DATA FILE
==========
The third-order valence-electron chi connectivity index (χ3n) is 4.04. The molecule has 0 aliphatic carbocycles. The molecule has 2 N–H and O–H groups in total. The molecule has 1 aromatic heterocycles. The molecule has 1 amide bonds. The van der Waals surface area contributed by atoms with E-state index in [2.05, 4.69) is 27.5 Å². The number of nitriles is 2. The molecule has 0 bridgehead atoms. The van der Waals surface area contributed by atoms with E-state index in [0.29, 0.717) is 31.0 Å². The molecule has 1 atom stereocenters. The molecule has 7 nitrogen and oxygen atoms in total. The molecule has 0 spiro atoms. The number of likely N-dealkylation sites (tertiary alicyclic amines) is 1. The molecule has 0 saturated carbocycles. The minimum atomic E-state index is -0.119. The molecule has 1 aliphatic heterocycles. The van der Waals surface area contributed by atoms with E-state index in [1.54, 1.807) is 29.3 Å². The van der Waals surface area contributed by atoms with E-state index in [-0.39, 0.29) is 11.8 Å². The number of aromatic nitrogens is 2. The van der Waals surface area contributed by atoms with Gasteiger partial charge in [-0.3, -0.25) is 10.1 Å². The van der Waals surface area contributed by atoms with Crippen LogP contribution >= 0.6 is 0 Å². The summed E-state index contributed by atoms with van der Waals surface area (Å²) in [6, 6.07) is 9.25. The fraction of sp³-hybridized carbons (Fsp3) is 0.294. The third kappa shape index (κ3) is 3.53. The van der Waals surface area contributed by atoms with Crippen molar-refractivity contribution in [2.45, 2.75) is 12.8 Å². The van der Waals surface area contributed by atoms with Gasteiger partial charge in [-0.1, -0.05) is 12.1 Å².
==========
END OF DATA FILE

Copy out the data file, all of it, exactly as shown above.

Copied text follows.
The third-order valence-electron chi connectivity index (χ3n) is 4.04. The molecule has 0 aliphatic carbocycles. The molecule has 2 N–H and O–H groups in total. The molecule has 1 aromatic heterocycles. The molecule has 1 amide bonds. The van der Waals surface area contributed by atoms with E-state index in [2.05, 4.69) is 27.5 Å². The number of nitriles is 2. The molecule has 0 bridgehead atoms. The van der Waals surface area contributed by atoms with E-state index in [0.29, 0.717) is 31.0 Å². The molecule has 1 atom stereocenters. The molecule has 7 nitrogen and oxygen atoms in total. The molecule has 0 spiro atoms. The number of likely N-dealkylation sites (tertiary alicyclic amines) is 1. The molecule has 0 saturated carbocycles. The minimum atomic E-state index is -0.119. The molecule has 1 aliphatic heterocycles. The van der Waals surface area contributed by atoms with E-state index in [1.54, 1.807) is 29.3 Å². The van der Waals surface area contributed by atoms with E-state index in [-0.39, 0.29) is 11.8 Å². The number of aromatic nitrogens is 2. The van der Waals surface area contributed by atoms with Gasteiger partial charge in [-0.3, -0.25) is 10.1 Å². The van der Waals surface area contributed by atoms with Crippen LogP contribution >= 0.6 is 0 Å². The summed E-state index contributed by atoms with van der Waals surface area (Å²) in [6, 6.07) is 9.25. The fraction of sp³-hybridized carbons (Fsp3) is 0.294. The third kappa shape index (κ3) is 3.53. The van der Waals surface area contributed by atoms with Crippen molar-refractivity contribution in [2.45, 2.75) is 12.8 Å². The van der Waals surface area contributed by atoms with Gasteiger partial charge in [-0.1, -0.05) is 12.1 Å².